UVA student editors face charges after disclosing reporter's plagiarism
VIRGINIA — One student reporter’s alleged plagiarism led to formal university charges against five editors at the University of Virginia.
This past week, the managing board at the Cavalier Daily student newspaper wrote an editorial outlining the steps it took to address plagiarism from within the newsroom.
According to the Sept. 12 editorial, a writer turned in an “article that featured words and phrases copied verbatim from at least two other sources without attribution,” a problem identified before the story went to print. A subsequent investigation by the editors, however, uncovered three published stories with identifiable plagiarism.
In a bid for transparency, the editorial outlined steps the managing board took to address the plagiarism — the writer was fired, the three offending articles were removed from the website and the incident was reported to the school’s Honor Committee.
Two days later, Honor Committee chair Ann Marie McKenzie – a student – filed charges against the five student editors through the school’s University Judiciary Committee. The Cavalier Daily reported McKenzie alleged the editorial breached the confidentiality of the writer’s Honor Committee investigation. Four of the charges have since been dropped.
McKenzie did not respond to requests for comment for this story.
The managing board is composed of Jason Ally, editor in chief; Andrew Seidman, managing editor; Matthew Cameron, executive editor; Alyssa Juan, operations manager; and Allie Vandivier, chief financial officer.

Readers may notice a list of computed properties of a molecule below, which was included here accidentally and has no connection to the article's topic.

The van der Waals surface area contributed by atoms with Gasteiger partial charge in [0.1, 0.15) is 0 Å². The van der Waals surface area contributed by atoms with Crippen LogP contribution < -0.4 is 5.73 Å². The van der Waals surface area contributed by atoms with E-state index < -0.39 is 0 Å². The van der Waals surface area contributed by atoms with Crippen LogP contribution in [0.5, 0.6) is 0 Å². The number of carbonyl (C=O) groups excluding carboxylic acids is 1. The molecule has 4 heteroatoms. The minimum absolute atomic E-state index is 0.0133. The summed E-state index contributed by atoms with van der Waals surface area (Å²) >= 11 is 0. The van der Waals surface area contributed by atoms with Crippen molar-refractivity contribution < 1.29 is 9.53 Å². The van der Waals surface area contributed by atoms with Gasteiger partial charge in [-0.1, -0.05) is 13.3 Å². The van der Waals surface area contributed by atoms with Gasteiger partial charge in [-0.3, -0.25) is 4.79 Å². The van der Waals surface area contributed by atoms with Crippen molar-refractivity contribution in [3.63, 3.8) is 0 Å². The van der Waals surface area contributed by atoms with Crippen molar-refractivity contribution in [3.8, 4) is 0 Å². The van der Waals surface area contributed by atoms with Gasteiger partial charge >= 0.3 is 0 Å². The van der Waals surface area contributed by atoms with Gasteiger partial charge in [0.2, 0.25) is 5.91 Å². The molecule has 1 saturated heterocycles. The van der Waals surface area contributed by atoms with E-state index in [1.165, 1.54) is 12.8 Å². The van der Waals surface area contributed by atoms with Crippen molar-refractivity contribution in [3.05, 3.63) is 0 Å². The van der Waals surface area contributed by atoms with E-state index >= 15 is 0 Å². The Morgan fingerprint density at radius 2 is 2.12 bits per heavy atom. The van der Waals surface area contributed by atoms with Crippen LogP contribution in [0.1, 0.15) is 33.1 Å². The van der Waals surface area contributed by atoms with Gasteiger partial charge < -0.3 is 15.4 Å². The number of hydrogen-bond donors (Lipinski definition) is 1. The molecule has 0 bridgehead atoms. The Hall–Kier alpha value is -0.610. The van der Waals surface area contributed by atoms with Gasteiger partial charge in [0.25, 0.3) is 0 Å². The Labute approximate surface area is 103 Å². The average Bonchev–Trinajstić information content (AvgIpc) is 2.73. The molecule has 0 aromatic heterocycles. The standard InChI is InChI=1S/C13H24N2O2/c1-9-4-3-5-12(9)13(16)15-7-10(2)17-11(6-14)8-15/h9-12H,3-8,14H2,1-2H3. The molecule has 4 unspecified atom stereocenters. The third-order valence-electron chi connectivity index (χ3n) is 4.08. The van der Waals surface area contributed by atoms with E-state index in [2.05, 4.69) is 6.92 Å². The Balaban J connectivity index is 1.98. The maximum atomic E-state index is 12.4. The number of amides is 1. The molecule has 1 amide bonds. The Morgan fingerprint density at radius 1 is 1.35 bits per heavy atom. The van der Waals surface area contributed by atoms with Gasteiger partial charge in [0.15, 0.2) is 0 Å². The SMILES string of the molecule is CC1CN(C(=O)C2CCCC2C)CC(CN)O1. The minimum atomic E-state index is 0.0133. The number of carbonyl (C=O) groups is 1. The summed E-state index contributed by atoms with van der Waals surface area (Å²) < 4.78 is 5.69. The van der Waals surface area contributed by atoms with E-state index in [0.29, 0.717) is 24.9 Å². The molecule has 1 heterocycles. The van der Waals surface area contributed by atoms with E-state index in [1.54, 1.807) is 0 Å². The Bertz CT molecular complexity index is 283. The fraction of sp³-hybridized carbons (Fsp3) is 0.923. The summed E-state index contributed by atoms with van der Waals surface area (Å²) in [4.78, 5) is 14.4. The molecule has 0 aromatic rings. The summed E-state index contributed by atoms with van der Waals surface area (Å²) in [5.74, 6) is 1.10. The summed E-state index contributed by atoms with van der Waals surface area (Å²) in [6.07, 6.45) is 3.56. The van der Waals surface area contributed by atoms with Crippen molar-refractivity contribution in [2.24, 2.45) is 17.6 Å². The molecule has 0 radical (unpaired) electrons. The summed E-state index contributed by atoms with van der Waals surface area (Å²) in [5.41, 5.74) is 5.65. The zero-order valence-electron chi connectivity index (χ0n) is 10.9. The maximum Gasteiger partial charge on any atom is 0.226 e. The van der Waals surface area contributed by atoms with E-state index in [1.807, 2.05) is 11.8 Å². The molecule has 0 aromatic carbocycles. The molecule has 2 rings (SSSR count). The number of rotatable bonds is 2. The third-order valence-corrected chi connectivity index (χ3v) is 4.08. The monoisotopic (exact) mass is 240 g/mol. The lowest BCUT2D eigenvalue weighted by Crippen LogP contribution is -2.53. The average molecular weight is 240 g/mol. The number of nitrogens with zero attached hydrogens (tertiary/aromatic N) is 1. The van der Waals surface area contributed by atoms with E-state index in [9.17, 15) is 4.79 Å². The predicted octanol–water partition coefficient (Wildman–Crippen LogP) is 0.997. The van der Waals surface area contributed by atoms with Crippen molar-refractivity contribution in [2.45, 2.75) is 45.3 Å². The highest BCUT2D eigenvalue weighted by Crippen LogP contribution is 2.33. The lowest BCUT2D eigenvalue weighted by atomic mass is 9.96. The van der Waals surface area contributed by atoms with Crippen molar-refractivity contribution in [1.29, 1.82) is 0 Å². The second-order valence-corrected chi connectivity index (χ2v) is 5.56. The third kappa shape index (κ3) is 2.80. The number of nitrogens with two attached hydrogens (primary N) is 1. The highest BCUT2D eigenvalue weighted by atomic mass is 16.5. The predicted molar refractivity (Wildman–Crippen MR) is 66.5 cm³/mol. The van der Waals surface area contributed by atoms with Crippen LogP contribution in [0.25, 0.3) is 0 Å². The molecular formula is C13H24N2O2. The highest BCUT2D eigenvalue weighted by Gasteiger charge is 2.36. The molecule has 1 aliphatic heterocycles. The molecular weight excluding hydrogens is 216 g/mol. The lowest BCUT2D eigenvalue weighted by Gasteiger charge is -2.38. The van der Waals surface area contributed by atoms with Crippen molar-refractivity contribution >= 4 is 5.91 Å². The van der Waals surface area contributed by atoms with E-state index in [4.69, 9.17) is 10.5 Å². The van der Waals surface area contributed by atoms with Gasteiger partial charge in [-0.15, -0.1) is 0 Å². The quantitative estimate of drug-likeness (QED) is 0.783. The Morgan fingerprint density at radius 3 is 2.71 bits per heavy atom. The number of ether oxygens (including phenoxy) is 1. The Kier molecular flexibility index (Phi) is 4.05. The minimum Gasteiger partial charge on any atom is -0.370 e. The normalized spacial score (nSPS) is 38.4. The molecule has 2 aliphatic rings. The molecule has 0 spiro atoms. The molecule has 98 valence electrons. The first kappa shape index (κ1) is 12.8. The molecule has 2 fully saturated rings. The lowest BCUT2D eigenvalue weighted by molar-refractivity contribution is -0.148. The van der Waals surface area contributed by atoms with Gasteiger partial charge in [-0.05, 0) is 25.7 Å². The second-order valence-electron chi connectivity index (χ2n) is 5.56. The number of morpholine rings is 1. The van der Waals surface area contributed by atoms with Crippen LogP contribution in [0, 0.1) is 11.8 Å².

Ally said the newspaper, while trying to be transparent, took steps to protect the identity of the writer.
“The initial editorial we ran disclosing the plagiarism incident did not include the writer’s name, the writer’s gender, what section the writer worked for or even the titles of the published stories,” Ally said.
The editorial acknowledged the paper “reported the incident to the Honor Committee,” language McKenzie alleged violates a part of the school’s Standards of Conduct prohibiting “intentional, reckless, or negligent conduct which obstructs the operations of the Honor or Judiciary Committee, or conduct that violates their rules of confidentiality.”
That admission by the managing board was one members deliberated over, but Ally said acknowledging the reported honor incident didn’t compromise the confidentiality because “no personally identifiable pieces of information were conveyed.”
“On top of that,” Ally said, “anybody reading the editorial would read into what’s going on here and realize that an honor investigation must have been happening.”
Two university committees play roles in the proceedings. The Honor Committee investigates reports of honor code violations, such as cheating and plagiarism. The other — the University Judiciary Committee — hears cases involving violations to the Standards of Conduct, and this is where McKenzie filed the charges for violating rules of confidentiality.